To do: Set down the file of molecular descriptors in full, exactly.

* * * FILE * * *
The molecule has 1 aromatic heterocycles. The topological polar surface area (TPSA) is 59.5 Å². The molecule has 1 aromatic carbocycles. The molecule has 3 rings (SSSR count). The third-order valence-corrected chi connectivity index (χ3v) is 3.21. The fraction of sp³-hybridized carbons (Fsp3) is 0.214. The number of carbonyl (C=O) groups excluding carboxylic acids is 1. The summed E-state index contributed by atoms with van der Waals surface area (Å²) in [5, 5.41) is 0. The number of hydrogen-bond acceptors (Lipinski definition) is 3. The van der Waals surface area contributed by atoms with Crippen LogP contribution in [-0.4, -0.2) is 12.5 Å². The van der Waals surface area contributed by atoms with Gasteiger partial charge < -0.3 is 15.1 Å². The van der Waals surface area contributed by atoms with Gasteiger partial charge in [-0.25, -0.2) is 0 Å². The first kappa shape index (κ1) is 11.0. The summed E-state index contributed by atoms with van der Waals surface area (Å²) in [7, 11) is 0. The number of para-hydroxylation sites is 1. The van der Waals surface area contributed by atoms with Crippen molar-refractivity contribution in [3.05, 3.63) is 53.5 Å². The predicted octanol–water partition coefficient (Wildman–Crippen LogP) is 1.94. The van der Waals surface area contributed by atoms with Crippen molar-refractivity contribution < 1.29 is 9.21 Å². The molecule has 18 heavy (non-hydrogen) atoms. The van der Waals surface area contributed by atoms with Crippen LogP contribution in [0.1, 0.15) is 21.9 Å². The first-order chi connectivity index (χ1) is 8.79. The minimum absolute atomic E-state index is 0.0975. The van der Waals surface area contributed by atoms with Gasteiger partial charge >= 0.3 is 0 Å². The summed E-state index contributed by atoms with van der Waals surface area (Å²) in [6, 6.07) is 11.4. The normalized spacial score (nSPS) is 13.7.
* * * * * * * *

The molecule has 1 aromatic heterocycles. The topological polar surface area (TPSA) is 59.5 Å². The molecule has 1 aromatic carbocycles. The molecule has 3 rings (SSSR count). The third-order valence-corrected chi connectivity index (χ3v) is 3.21. The fraction of sp³-hybridized carbons (Fsp3) is 0.214. The number of carbonyl (C=O) groups excluding carboxylic acids is 1. The summed E-state index contributed by atoms with van der Waals surface area (Å²) in [5, 5.41) is 0. The number of hydrogen-bond acceptors (Lipinski definition) is 3. The van der Waals surface area contributed by atoms with Crippen LogP contribution in [-0.4, -0.2) is 12.5 Å². The van der Waals surface area contributed by atoms with Gasteiger partial charge < -0.3 is 15.1 Å². The van der Waals surface area contributed by atoms with Gasteiger partial charge in [-0.25, -0.2) is 0 Å². The first kappa shape index (κ1) is 11.0. The summed E-state index contributed by atoms with van der Waals surface area (Å²) in [7, 11) is 0. The number of para-hydroxylation sites is 1. The van der Waals surface area contributed by atoms with Crippen molar-refractivity contribution in [3.05, 3.63) is 53.5 Å². The predicted octanol–water partition coefficient (Wildman–Crippen LogP) is 1.94. The van der Waals surface area contributed by atoms with Crippen molar-refractivity contribution < 1.29 is 9.21 Å². The molecule has 18 heavy (non-hydrogen) atoms. The van der Waals surface area contributed by atoms with Crippen LogP contribution in [0.1, 0.15) is 21.9 Å². The first-order chi connectivity index (χ1) is 8.79. The minimum absolute atomic E-state index is 0.0975. The van der Waals surface area contributed by atoms with Gasteiger partial charge >= 0.3 is 0 Å². The summed E-state index contributed by atoms with van der Waals surface area (Å²) in [6, 6.07) is 11.4. The normalized spacial score (nSPS) is 13.7.